Near the end of every summer, I ask myself, "Why did I plant so much basil in the garden?" --- It always seems like a good idea in the spring, after a long winter without fresh basil. But, inevitably, we wind up being overrun by the stuff. And, one can only eat so many Caprese salads. Thank goodness, then, for pesto!
Pesto is more akin to a tapenade, really, than to a sauce. You can use it for all sorts of things, like spreading on sandwiches, fish, chicken and so on. Here is a really good, all-purpose pesto recipe suitable, as well, for pasta dishes. You could incorporate whatever type of pasta you prefer. I usually make pasta with pesto using either standard spaghetti or penne, as I did here.
2 cups of tightly packed fresh basil leaves
1/2 cup extra-virgin olive oil
3 Tbsp. pine nuts
3-4 garlic cloves, chopped
1/2 cup freshly grated Parmigiano-Reggiano cheese
2 Tbsp. freshly grated Pecorino Romano cheese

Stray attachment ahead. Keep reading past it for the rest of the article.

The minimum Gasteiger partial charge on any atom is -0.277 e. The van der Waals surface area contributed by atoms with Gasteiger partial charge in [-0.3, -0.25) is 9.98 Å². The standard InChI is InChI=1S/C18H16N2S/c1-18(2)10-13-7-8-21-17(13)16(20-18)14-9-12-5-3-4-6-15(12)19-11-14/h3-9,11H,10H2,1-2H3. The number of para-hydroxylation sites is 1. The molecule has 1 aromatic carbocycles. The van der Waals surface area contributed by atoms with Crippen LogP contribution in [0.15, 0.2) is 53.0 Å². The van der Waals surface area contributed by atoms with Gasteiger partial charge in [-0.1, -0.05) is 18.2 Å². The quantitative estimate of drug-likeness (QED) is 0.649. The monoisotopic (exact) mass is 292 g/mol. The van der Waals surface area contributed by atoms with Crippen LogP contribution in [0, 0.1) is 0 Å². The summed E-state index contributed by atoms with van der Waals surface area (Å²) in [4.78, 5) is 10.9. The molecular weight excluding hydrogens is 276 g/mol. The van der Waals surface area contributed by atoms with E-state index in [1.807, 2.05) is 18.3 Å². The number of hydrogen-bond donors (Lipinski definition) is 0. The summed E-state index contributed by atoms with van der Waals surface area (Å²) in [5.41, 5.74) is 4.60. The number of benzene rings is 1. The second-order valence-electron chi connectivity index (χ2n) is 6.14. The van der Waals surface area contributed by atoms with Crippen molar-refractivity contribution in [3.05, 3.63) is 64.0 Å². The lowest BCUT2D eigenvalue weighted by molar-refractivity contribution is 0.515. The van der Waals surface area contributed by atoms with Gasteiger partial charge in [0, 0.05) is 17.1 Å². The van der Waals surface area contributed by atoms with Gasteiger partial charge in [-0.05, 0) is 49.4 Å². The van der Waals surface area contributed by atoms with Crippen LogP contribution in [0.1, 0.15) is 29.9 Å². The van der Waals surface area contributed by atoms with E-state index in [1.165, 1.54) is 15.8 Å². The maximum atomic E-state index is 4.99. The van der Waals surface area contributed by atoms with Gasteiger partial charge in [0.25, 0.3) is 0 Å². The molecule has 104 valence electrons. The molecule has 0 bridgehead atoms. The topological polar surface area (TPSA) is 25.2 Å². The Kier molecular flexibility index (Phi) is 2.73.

3 Tbsp. unsalted butter, softened to room temperature
1 lb. dried pasta or 1 1/2 lbs. fresh
Rinse the basil under cold water or in a salad spinner. Blot dry with paper towels.
Place the basil, garlic, olive oil, pine nuts and a pinch of salt into a food-processor bowl. Process the mixture until you have a creamy consistency. If the mixture is too dry, add a splash more olive oil and pulse a little more.
Empty the basil puree into a bowl.
Mix the two cheeses in until thoroughly incorporated. Then, add the butter and mix until it is also thoroughly incorporated.
Cook pasta according to package directions to al dente, reserving 1/4 cup of the pasta water.
Drain the pasta and place into a large bowl or onto a big serving plate. I like to add a tablespoon or two of the reserved pasta water to the pesto to thin it out a little, just before serving. Spoon the pesto over the cooked pasta and toss to thoroughly distribute the pesto throughout.
I prefer pasta with pesto at room temperature or lukewarm, not steaming hot. So, you might want to make it a little in advance and allow it to cool down a little. It's even great cold.
Photos by Ted Scheffler